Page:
“Sometimes customers ask us for a driveway estimate when we’re doing their landscape plan,” Huizenga says. “Sometimes a customer has us do the hardscaping first, but wants us to come back in a year or two to put in a driveway. Now that we’ve been doing paving for 18 years, some customers call us when all they are looking for is a driveway. Word of mouth is still our biggest sales generator.”
Since Huizenga and his crews had already become proficient in hardscape installation, branching into asphalt paving wasn’t too tall of an order.
“Whether you’re doing a paver walkway or an asphalt driveway, it’s all about getting the base and grade right,” Huizenga says. “We already owned a lot of the equipment we would need for paving, like a tractor, skid-steer and dump truck. We did have to invest in a big paving machine, as well as a roller and compactor. The smaller compaction equipment we were using on hardscape jobs wouldn’t work on a big driveway.”
Back down in Texas, Berg says Purple Care has found opportunity with fencing and garage doors.
“I’m big on the service industry in general and have a very simple philosophy,” Berg says. “If I can hire an expert or find a great subcontractor to work with, why not offer it? Our company is really good at marketing and selling jobs, scheduling, routing and dispatching. Customers find a lot of value in that.”
Berg was able to hire a couple of master craftsmen in particular vocations.
“The person we’d hired to do garage doors actually had his own business but hated all of the stress that came with running your own business,” Berg says. “Now he just focuses on what he loves doing, which is installing and repairing garage doors. It’s the same situation with our fence guy. We really like to target our existing customers with our add-on services. Many of our clients are now buying 10 or 11 services from us.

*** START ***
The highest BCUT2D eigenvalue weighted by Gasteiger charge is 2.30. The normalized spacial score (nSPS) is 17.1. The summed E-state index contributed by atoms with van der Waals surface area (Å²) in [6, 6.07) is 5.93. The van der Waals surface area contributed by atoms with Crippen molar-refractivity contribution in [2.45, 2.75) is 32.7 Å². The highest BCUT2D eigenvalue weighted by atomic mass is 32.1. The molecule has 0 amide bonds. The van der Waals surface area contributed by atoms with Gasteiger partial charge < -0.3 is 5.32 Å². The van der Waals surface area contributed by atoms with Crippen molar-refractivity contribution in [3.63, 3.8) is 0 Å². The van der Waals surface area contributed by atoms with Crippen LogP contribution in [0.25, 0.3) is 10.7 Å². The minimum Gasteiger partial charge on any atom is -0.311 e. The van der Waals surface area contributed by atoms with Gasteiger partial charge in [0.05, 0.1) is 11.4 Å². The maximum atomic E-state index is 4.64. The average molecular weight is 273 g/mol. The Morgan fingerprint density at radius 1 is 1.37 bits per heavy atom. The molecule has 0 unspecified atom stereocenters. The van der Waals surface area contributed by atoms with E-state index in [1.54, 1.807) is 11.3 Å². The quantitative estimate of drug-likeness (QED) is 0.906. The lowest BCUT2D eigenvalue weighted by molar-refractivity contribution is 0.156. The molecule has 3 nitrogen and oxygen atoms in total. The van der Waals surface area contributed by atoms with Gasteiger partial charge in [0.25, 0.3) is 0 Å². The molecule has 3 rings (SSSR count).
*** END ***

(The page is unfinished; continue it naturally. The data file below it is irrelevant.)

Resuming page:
Nature trails are a natural fit.
In Colorado, Timberline Landscaping has been building nature trails since around 2007. This add-on service grew so much that Timberline created a separate company called Timberline TrailCraft in 2018.
“We joined the Professional TrailBuilders Association,” Early says. “We also teamed up with another trail-building professional named Tony Boone. You need someone who is an expert at trail design and understands drainage and caring for an ecosystem. We will not touch a trail unless we know it won’t damage Mother Earth.”
Timberline TrailCraft now touches all sorts of trails, from hiking and biking to ATV and equestrian. The customer base is a mix of governmental entities and private landowners.
“A lot goes into planning and training with work like this, and it takes a pretty special person to do it,” Early says. Some of the projects are in remote, sometimes dangerous locations. Sometimes crews are camping out to remain on site to complete a project. Equipment operation ranges from skid-steers and excavators to chainsaws and good old-fashioned hand tools.
“We’ve found that our TrailCraft workers need a good base of landscaping skills,” Early says. “Some trails have required engineered structures like bridges and retaining walls. We also have to clear a lot of rock and brush. It takes a lot of skill and hard work.”
In many instances, adding a new service does require new skills and a lot of hard work. When it helps deepen relationships with existing customers, appeal to new customers, and increase sales and profitability, all of that hard work is well worth it.
Explore the August 2021 Issue
Check out more from this issue and find you next story to read.
Latest from Lawn & Landscape
- Team Engine launches AI-Driven translation tools
- Envu welcomes Price as head of U.S. turf & ornamentals business
- Act small, think big
- Yanmar to highlight new products at Equip Expo
- Top 5 Landscape Lighting Tips & Trends
- Ready, set, snow
- Student Spotlight: Episode 8
- SiteOne releases new LESCO Low Odor Broadleaf Herbicide